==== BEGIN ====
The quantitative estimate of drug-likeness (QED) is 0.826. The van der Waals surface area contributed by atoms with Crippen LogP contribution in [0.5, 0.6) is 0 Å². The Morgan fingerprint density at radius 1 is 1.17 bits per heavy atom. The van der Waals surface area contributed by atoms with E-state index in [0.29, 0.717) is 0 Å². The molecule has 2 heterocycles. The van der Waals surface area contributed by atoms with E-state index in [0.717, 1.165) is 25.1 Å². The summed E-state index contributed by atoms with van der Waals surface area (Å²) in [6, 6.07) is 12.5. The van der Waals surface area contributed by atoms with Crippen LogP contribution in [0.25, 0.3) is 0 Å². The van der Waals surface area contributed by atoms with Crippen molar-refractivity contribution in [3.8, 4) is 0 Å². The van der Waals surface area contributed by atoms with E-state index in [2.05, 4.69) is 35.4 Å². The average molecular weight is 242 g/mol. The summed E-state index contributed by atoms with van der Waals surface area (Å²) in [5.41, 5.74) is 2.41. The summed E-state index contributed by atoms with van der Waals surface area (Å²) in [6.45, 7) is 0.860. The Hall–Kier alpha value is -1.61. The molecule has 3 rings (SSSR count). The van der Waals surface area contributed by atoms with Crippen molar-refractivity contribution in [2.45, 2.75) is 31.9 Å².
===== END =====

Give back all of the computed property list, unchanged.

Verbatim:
The quantitative estimate of drug-likeness (QED) is 0.826. The van der Waals surface area contributed by atoms with Crippen LogP contribution in [0.5, 0.6) is 0 Å². The Morgan fingerprint density at radius 1 is 1.17 bits per heavy atom. The van der Waals surface area contributed by atoms with E-state index in [0.29, 0.717) is 0 Å². The molecule has 2 heterocycles. The van der Waals surface area contributed by atoms with E-state index in [0.717, 1.165) is 25.1 Å². The summed E-state index contributed by atoms with van der Waals surface area (Å²) in [6, 6.07) is 12.5. The van der Waals surface area contributed by atoms with Crippen LogP contribution in [0.25, 0.3) is 0 Å². The van der Waals surface area contributed by atoms with Crippen molar-refractivity contribution in [3.8, 4) is 0 Å². The van der Waals surface area contributed by atoms with E-state index in [2.05, 4.69) is 35.4 Å². The average molecular weight is 242 g/mol. The summed E-state index contributed by atoms with van der Waals surface area (Å²) in [5.41, 5.74) is 2.41. The summed E-state index contributed by atoms with van der Waals surface area (Å²) in [6.45, 7) is 0.860. The Hall–Kier alpha value is -1.61. The molecule has 3 rings (SSSR count). The van der Waals surface area contributed by atoms with Crippen molar-refractivity contribution in [2.45, 2.75) is 31.9 Å².